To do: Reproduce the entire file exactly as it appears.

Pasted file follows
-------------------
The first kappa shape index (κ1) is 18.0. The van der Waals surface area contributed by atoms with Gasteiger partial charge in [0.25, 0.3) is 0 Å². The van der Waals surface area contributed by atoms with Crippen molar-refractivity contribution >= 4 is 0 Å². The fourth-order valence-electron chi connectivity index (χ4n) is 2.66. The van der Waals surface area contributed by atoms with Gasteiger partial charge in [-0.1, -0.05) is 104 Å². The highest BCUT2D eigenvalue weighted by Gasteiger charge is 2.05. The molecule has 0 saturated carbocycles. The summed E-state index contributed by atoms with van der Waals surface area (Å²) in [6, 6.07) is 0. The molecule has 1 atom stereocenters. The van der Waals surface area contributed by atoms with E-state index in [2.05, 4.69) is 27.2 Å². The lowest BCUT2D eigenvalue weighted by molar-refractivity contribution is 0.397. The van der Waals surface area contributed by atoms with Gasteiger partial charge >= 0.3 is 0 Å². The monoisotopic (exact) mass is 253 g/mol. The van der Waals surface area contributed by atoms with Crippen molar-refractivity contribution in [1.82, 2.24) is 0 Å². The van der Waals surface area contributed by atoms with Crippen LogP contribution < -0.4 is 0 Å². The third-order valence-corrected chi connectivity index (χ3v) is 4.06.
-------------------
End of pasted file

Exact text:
The first kappa shape index (κ1) is 18.0. The van der Waals surface area contributed by atoms with Gasteiger partial charge in [0.25, 0.3) is 0 Å². The van der Waals surface area contributed by atoms with Crippen molar-refractivity contribution >= 4 is 0 Å². The fourth-order valence-electron chi connectivity index (χ4n) is 2.66. The van der Waals surface area contributed by atoms with Gasteiger partial charge in [-0.1, -0.05) is 104 Å². The highest BCUT2D eigenvalue weighted by Gasteiger charge is 2.05. The molecule has 0 saturated carbocycles. The summed E-state index contributed by atoms with van der Waals surface area (Å²) in [6, 6.07) is 0. The molecule has 1 atom stereocenters. The van der Waals surface area contributed by atoms with E-state index in [2.05, 4.69) is 27.2 Å². The lowest BCUT2D eigenvalue weighted by molar-refractivity contribution is 0.397. The van der Waals surface area contributed by atoms with Gasteiger partial charge >= 0.3 is 0 Å². The monoisotopic (exact) mass is 253 g/mol. The van der Waals surface area contributed by atoms with Crippen molar-refractivity contribution in [1.82, 2.24) is 0 Å². The van der Waals surface area contributed by atoms with Crippen LogP contribution < -0.4 is 0 Å². The third-order valence-corrected chi connectivity index (χ3v) is 4.06.